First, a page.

Common washrooms –

There is a row of common washrooms behind the farmhouse for the use of dormitory residents. These are also used by day trip visitors and campers.

Staff quarters –

In front of the farm house is a row of neat houses which ironically have been built along modern lines due to the request of the staff who hail from the surrounding villages, while the farm house for the urban guests is along traditional lines. Role reversal indeed 😀

Livestock –

Chiguru is a cow based farm, which means that almost all their pesticides, insecticides, fertilizers, manure etc are prepared from cowdung and cow urine. So the cow is an integral part of the farm and they have 12 heads of cattle that cater to almost all the above needs. Hardly anything is purchased from outside and even the fodder for the cows is grown in-house.

There are a couple of friendly dogs and a hilarious cat who tries its best to behave like a dog and most of the times competes with them for people’s attention. With quite an identity crisis, this chap provides entertainment to children and adults alike 😀

A bunch of hens, chicks and roosters complete the livestock scenario and just like the cat who seeks attention, some of the roosters are trigger happy with their crowing and make sure one remembers their existence during day or night with no regard for time, roaming around and letting loose their Cock a doodle doos even at the ungodly hour of 3 am. These chaps do a great job of not letting you forget that you are on a farm 😀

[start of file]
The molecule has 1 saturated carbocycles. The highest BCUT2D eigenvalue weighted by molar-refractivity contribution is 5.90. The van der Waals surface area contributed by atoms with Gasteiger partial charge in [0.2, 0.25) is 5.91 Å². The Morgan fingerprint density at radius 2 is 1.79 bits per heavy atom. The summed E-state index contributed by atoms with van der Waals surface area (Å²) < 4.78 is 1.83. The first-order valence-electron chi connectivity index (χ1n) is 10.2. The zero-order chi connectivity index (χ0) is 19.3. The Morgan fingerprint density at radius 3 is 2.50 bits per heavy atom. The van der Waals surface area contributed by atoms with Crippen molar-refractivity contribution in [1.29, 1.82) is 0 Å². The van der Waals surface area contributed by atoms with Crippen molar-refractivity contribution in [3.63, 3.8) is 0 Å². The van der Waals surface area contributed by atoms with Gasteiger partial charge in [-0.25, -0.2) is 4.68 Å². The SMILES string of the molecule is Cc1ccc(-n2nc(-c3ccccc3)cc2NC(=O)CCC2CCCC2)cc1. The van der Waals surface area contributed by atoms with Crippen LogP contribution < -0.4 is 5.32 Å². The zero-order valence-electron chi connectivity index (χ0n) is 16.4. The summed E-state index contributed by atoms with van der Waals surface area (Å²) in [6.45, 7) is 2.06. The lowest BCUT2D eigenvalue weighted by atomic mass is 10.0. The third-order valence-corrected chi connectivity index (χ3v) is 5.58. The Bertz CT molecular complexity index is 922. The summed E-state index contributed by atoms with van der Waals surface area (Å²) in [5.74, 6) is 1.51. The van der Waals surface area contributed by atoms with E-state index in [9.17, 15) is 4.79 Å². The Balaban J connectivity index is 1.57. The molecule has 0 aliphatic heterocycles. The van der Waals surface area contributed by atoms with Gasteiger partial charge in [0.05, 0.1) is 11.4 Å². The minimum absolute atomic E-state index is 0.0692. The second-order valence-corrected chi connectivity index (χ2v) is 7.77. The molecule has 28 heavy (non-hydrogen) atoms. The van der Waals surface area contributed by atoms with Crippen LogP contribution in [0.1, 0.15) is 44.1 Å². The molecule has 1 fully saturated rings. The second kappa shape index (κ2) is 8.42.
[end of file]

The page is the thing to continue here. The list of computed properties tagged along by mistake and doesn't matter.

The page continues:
Vermicompost pits –

The farm has the huge quantities of dry leaves that shed from the various trees, a lot of waste from the banana plants including the stems etc, vegetable waste from the kitchen, areca leaf plates and other bio degradable left overs. All these are deposited into the composting pits and mingled with cow urine. Earthworms are released into this and they create the wonderful home grown compost that the farm thrives on.

Work from Farm Cabin – 

Covid has resulted in a ‘Work from home’ situation and the farm provides you with a Jio internet connection of sufficient strength to enable you to ‘Work from farm’. The charming little first floor cabin can house 2 people and has the added advantage of being a vantage point with expansive views of the plantation as well as several birds, to make the work experience more delightful than it probably is 😀